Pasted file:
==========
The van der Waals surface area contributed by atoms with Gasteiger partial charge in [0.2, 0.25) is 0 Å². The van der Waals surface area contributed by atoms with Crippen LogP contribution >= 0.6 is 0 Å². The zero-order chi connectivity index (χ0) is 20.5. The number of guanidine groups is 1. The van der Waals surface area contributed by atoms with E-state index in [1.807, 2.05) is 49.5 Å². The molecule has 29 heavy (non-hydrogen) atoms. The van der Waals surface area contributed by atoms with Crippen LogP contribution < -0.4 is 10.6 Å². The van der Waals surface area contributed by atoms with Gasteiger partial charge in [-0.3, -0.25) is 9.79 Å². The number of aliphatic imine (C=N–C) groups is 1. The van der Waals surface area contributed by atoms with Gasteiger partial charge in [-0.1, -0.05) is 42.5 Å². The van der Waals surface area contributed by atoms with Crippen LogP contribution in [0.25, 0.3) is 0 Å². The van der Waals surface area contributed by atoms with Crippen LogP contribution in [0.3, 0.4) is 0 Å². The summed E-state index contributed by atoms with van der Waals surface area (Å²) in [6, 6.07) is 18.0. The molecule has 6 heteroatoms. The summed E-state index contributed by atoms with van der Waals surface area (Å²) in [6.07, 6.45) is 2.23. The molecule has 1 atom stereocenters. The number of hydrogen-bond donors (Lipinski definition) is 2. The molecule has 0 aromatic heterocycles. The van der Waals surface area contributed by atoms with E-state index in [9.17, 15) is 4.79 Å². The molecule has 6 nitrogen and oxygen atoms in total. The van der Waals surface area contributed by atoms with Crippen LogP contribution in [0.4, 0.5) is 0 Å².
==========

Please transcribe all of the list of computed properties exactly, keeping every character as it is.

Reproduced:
The van der Waals surface area contributed by atoms with Gasteiger partial charge in [0.2, 0.25) is 0 Å². The van der Waals surface area contributed by atoms with Crippen LogP contribution >= 0.6 is 0 Å². The zero-order chi connectivity index (χ0) is 20.5. The number of guanidine groups is 1. The van der Waals surface area contributed by atoms with E-state index in [1.807, 2.05) is 49.5 Å². The molecule has 29 heavy (non-hydrogen) atoms. The van der Waals surface area contributed by atoms with Crippen LogP contribution < -0.4 is 10.6 Å². The van der Waals surface area contributed by atoms with Gasteiger partial charge in [-0.3, -0.25) is 9.79 Å². The number of aliphatic imine (C=N–C) groups is 1. The van der Waals surface area contributed by atoms with Gasteiger partial charge in [-0.1, -0.05) is 42.5 Å². The van der Waals surface area contributed by atoms with Crippen LogP contribution in [0.25, 0.3) is 0 Å². The van der Waals surface area contributed by atoms with Crippen LogP contribution in [0.3, 0.4) is 0 Å². The summed E-state index contributed by atoms with van der Waals surface area (Å²) in [6, 6.07) is 18.0. The molecule has 6 heteroatoms. The summed E-state index contributed by atoms with van der Waals surface area (Å²) in [6.07, 6.45) is 2.23. The molecule has 1 atom stereocenters. The number of hydrogen-bond donors (Lipinski definition) is 2. The molecule has 0 aromatic heterocycles. The van der Waals surface area contributed by atoms with E-state index in [9.17, 15) is 4.79 Å². The molecule has 6 nitrogen and oxygen atoms in total. The van der Waals surface area contributed by atoms with Crippen LogP contribution in [0.4, 0.5) is 0 Å².